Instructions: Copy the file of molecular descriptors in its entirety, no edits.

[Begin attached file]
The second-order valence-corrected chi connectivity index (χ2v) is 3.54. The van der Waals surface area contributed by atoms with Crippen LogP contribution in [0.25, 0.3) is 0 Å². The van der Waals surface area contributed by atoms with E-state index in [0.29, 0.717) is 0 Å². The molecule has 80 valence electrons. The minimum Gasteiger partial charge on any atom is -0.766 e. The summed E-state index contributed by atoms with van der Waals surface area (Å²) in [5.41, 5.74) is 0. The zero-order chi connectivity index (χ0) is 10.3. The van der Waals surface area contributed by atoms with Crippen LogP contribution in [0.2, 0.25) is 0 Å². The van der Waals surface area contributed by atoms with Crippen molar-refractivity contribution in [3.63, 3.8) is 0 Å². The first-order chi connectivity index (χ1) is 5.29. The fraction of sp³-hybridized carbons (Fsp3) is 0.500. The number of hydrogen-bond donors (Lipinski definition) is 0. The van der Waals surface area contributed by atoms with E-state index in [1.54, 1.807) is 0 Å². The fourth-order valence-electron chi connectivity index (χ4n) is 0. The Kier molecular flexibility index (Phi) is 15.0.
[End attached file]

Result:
The second-order valence-corrected chi connectivity index (χ2v) is 3.54. The van der Waals surface area contributed by atoms with Crippen LogP contribution in [0.25, 0.3) is 0 Å². The van der Waals surface area contributed by atoms with E-state index in [0.29, 0.717) is 0 Å². The molecule has 80 valence electrons. The minimum Gasteiger partial charge on any atom is -0.766 e. The summed E-state index contributed by atoms with van der Waals surface area (Å²) in [5.41, 5.74) is 0. The zero-order chi connectivity index (χ0) is 10.3. The van der Waals surface area contributed by atoms with Crippen LogP contribution in [0.2, 0.25) is 0 Å². The van der Waals surface area contributed by atoms with Crippen molar-refractivity contribution in [3.63, 3.8) is 0 Å². The first-order chi connectivity index (χ1) is 5.29. The fraction of sp³-hybridized carbons (Fsp3) is 0.500. The number of hydrogen-bond donors (Lipinski definition) is 0. The van der Waals surface area contributed by atoms with E-state index in [1.54, 1.807) is 0 Å². The fourth-order valence-electron chi connectivity index (χ4n) is 0. The Kier molecular flexibility index (Phi) is 15.0.